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Marlous Rotman, MD

Fibrous dysplasia is a rare bone disease in which a post-zygotic mutation of the GNAS-gene causes a wide variation of clinical phenotypes, ranging from mild monostotic disease to severe polyostotic disease and even endocrinological involvement (McCune-Albright Syndrome).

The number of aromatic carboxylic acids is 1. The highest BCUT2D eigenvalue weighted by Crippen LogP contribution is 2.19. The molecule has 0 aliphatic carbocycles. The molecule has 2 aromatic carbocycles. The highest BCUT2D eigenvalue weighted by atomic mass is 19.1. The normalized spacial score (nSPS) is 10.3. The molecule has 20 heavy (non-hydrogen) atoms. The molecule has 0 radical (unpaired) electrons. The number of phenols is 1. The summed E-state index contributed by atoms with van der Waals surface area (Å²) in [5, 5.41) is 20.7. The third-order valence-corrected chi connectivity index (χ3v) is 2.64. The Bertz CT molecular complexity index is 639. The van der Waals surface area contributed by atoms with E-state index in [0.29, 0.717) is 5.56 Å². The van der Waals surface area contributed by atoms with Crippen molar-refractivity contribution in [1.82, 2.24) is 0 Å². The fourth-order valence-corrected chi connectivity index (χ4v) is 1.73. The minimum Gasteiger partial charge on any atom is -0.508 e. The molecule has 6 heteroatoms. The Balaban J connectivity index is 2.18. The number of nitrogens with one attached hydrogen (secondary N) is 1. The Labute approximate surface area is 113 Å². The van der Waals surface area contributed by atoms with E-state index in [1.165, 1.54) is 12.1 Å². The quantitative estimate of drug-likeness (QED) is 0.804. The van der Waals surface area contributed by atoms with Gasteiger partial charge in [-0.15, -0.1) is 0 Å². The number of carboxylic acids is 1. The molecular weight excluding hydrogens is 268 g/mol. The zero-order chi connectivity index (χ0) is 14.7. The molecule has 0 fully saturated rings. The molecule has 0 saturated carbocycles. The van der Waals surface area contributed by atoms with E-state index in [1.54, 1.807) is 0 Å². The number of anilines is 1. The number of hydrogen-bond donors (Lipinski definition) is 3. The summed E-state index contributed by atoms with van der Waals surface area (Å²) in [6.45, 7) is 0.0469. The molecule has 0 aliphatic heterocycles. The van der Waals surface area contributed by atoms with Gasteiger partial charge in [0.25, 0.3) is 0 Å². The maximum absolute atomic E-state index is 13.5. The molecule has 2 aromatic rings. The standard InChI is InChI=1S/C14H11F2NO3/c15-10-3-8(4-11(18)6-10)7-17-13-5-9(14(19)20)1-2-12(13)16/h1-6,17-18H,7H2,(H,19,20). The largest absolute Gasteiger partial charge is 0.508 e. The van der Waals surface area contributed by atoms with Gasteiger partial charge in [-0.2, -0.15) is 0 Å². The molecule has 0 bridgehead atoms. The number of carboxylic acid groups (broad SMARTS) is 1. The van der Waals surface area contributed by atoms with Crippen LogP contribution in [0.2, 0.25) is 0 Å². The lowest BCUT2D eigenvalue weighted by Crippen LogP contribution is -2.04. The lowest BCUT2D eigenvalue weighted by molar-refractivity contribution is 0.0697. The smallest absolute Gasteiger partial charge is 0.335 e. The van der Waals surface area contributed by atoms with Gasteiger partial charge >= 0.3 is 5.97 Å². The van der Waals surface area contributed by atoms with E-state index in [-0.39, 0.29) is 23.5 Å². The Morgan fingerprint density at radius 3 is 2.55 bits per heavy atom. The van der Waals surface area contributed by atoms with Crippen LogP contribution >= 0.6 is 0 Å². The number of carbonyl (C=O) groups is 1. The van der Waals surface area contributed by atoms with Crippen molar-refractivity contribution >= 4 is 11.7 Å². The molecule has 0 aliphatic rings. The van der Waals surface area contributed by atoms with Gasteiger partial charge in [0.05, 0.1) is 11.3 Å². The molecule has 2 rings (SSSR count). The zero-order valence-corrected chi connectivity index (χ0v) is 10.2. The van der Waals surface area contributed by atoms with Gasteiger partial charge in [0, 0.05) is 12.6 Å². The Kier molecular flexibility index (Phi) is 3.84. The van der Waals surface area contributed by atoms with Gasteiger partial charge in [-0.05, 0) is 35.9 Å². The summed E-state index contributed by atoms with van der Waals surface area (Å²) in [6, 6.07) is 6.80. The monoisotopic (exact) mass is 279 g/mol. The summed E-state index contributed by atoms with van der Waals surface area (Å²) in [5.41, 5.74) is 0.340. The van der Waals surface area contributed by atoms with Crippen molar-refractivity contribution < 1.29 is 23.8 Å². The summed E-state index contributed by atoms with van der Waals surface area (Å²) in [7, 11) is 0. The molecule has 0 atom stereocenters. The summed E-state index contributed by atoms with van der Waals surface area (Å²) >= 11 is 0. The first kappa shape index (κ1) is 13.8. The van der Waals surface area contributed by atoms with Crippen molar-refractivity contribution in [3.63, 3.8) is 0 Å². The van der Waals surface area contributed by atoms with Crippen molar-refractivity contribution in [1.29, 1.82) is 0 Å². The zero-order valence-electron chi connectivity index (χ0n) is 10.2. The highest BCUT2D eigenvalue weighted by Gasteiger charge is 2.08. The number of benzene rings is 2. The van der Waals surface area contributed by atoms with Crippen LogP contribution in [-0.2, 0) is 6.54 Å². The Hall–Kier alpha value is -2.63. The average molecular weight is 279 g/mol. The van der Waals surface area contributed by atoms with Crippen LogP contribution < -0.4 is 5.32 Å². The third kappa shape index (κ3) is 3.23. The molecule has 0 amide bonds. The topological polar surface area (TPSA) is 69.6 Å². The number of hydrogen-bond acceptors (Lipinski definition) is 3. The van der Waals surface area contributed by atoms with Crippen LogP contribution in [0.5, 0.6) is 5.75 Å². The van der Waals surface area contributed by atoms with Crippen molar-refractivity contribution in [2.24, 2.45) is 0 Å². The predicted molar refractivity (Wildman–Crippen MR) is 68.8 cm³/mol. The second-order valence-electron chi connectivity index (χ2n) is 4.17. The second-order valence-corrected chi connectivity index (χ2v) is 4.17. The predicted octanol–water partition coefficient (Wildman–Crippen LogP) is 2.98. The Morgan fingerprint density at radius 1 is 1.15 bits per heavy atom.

I started as a PhD student in fibrous dysplasia at the Center for Bone Quality in January 2017. My research focuses on the natural history and clinical manifestations of the various forms of fibrous dysplasia, as well as on structural improvement of care for fibrous dysplasia patients. Up until now, all of our research on this disease has been based on retrospective data. One of my current projects is to establish a prospective study in our patient cohort, to ensure our database can continue to expand. Also, I am focusing on the craniofacial form of fibrous dysplasia, aiming to fully map the clinical manifestations, treatment and outcome of treatment of this disease.